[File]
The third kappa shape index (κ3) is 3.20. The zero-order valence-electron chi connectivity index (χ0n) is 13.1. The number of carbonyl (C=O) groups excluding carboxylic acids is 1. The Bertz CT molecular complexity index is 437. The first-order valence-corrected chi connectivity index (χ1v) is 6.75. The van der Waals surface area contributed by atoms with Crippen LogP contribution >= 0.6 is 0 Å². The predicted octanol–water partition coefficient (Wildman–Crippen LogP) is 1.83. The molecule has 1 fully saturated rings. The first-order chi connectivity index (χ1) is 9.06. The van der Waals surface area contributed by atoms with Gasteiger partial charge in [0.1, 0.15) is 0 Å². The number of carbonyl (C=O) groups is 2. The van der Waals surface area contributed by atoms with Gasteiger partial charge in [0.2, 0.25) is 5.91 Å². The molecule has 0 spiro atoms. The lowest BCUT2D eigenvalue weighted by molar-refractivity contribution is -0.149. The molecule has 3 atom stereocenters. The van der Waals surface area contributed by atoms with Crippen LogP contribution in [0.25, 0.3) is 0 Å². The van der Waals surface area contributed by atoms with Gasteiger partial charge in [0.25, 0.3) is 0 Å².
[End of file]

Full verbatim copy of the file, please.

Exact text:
The third kappa shape index (κ3) is 3.20. The zero-order valence-electron chi connectivity index (χ0n) is 13.1. The number of carbonyl (C=O) groups excluding carboxylic acids is 1. The Bertz CT molecular complexity index is 437. The first-order valence-corrected chi connectivity index (χ1v) is 6.75. The van der Waals surface area contributed by atoms with Crippen LogP contribution >= 0.6 is 0 Å². The predicted octanol–water partition coefficient (Wildman–Crippen LogP) is 1.83. The molecule has 1 fully saturated rings. The first-order chi connectivity index (χ1) is 9.06. The van der Waals surface area contributed by atoms with Gasteiger partial charge in [0.1, 0.15) is 0 Å². The number of carbonyl (C=O) groups is 2. The van der Waals surface area contributed by atoms with Gasteiger partial charge in [0.2, 0.25) is 5.91 Å². The molecule has 0 spiro atoms. The lowest BCUT2D eigenvalue weighted by molar-refractivity contribution is -0.149. The molecule has 3 atom stereocenters. The van der Waals surface area contributed by atoms with Crippen LogP contribution in [0.25, 0.3) is 0 Å². The van der Waals surface area contributed by atoms with Gasteiger partial charge in [0.25, 0.3) is 0 Å².